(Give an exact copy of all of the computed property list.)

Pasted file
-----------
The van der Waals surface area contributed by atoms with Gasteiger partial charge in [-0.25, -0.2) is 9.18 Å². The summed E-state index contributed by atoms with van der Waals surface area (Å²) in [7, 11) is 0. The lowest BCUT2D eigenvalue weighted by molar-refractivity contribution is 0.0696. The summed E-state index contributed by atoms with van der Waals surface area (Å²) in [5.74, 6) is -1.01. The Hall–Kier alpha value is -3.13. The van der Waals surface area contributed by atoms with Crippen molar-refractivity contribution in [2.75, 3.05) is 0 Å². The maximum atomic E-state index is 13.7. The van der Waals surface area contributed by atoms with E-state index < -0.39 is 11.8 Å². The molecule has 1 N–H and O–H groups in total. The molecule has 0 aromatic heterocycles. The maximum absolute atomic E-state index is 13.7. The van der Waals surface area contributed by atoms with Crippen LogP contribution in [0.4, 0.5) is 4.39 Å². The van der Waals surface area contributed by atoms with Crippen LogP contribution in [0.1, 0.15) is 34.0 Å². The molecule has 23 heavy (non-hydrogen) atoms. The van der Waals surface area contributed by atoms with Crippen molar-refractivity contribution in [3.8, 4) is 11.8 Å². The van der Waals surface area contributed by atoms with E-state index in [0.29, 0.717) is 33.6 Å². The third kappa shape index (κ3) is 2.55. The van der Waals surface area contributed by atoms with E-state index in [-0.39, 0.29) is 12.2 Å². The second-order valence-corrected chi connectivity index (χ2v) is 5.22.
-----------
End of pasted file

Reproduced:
The van der Waals surface area contributed by atoms with Gasteiger partial charge in [-0.25, -0.2) is 9.18 Å². The summed E-state index contributed by atoms with van der Waals surface area (Å²) in [7, 11) is 0. The lowest BCUT2D eigenvalue weighted by molar-refractivity contribution is 0.0696. The summed E-state index contributed by atoms with van der Waals surface area (Å²) in [5.74, 6) is -1.01. The Hall–Kier alpha value is -3.13. The van der Waals surface area contributed by atoms with Crippen molar-refractivity contribution in [2.75, 3.05) is 0 Å². The maximum atomic E-state index is 13.7. The van der Waals surface area contributed by atoms with E-state index < -0.39 is 11.8 Å². The molecule has 1 N–H and O–H groups in total. The molecule has 0 aromatic heterocycles. The maximum absolute atomic E-state index is 13.7. The van der Waals surface area contributed by atoms with Crippen LogP contribution in [0.4, 0.5) is 4.39 Å². The van der Waals surface area contributed by atoms with Crippen LogP contribution in [0.1, 0.15) is 34.0 Å². The molecule has 23 heavy (non-hydrogen) atoms. The van der Waals surface area contributed by atoms with Crippen molar-refractivity contribution in [3.8, 4) is 11.8 Å². The van der Waals surface area contributed by atoms with E-state index in [0.29, 0.717) is 33.6 Å². The third kappa shape index (κ3) is 2.55. The van der Waals surface area contributed by atoms with E-state index in [-0.39, 0.29) is 12.2 Å². The second-order valence-corrected chi connectivity index (χ2v) is 5.22.